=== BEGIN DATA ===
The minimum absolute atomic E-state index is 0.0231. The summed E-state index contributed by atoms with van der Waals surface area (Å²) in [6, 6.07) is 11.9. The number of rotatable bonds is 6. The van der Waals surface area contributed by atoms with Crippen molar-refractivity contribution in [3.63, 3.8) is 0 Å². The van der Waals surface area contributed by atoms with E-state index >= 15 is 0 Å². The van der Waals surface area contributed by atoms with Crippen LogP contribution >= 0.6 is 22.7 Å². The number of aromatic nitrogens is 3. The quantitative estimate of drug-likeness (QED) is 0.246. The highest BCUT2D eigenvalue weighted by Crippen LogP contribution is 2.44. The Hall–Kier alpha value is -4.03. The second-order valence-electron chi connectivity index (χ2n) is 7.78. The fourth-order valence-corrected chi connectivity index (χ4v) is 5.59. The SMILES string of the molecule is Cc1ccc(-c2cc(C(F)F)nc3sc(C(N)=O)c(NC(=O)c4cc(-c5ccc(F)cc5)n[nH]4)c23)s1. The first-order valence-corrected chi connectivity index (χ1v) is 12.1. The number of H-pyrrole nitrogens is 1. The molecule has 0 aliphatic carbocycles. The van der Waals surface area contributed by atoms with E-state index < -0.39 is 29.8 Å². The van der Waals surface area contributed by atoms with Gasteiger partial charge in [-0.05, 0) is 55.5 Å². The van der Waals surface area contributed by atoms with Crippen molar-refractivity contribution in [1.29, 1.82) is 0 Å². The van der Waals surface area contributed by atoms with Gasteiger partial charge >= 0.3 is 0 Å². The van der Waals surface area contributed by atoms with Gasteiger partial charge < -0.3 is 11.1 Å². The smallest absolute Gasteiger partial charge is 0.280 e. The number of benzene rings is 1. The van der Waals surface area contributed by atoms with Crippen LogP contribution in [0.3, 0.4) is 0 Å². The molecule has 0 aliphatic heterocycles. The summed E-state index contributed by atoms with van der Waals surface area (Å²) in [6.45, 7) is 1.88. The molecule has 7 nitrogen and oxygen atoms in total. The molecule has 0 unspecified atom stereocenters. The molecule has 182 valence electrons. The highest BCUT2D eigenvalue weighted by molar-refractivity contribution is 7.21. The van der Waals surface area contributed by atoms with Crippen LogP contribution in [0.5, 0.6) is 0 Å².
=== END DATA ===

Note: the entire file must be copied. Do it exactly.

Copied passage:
The minimum absolute atomic E-state index is 0.0231. The summed E-state index contributed by atoms with van der Waals surface area (Å²) in [6, 6.07) is 11.9. The number of rotatable bonds is 6. The van der Waals surface area contributed by atoms with Crippen molar-refractivity contribution in [3.63, 3.8) is 0 Å². The van der Waals surface area contributed by atoms with E-state index >= 15 is 0 Å². The van der Waals surface area contributed by atoms with Crippen LogP contribution >= 0.6 is 22.7 Å². The number of aromatic nitrogens is 3. The quantitative estimate of drug-likeness (QED) is 0.246. The highest BCUT2D eigenvalue weighted by Crippen LogP contribution is 2.44. The Hall–Kier alpha value is -4.03. The second-order valence-electron chi connectivity index (χ2n) is 7.78. The fourth-order valence-corrected chi connectivity index (χ4v) is 5.59. The SMILES string of the molecule is Cc1ccc(-c2cc(C(F)F)nc3sc(C(N)=O)c(NC(=O)c4cc(-c5ccc(F)cc5)n[nH]4)c23)s1. The first-order valence-corrected chi connectivity index (χ1v) is 12.1. The number of H-pyrrole nitrogens is 1. The molecule has 0 aliphatic carbocycles. The van der Waals surface area contributed by atoms with E-state index < -0.39 is 29.8 Å². The van der Waals surface area contributed by atoms with Gasteiger partial charge in [-0.05, 0) is 55.5 Å². The van der Waals surface area contributed by atoms with Crippen molar-refractivity contribution in [1.29, 1.82) is 0 Å². The van der Waals surface area contributed by atoms with Gasteiger partial charge >= 0.3 is 0 Å². The van der Waals surface area contributed by atoms with Gasteiger partial charge < -0.3 is 11.1 Å². The smallest absolute Gasteiger partial charge is 0.280 e. The number of benzene rings is 1. The van der Waals surface area contributed by atoms with Crippen LogP contribution in [0.3, 0.4) is 0 Å². The molecule has 0 aliphatic heterocycles. The summed E-state index contributed by atoms with van der Waals surface area (Å²) in [6.45, 7) is 1.88. The molecule has 7 nitrogen and oxygen atoms in total. The molecule has 0 unspecified atom stereocenters. The molecule has 182 valence electrons. The highest BCUT2D eigenvalue weighted by molar-refractivity contribution is 7.21. The van der Waals surface area contributed by atoms with Crippen LogP contribution in [0.5, 0.6) is 0 Å².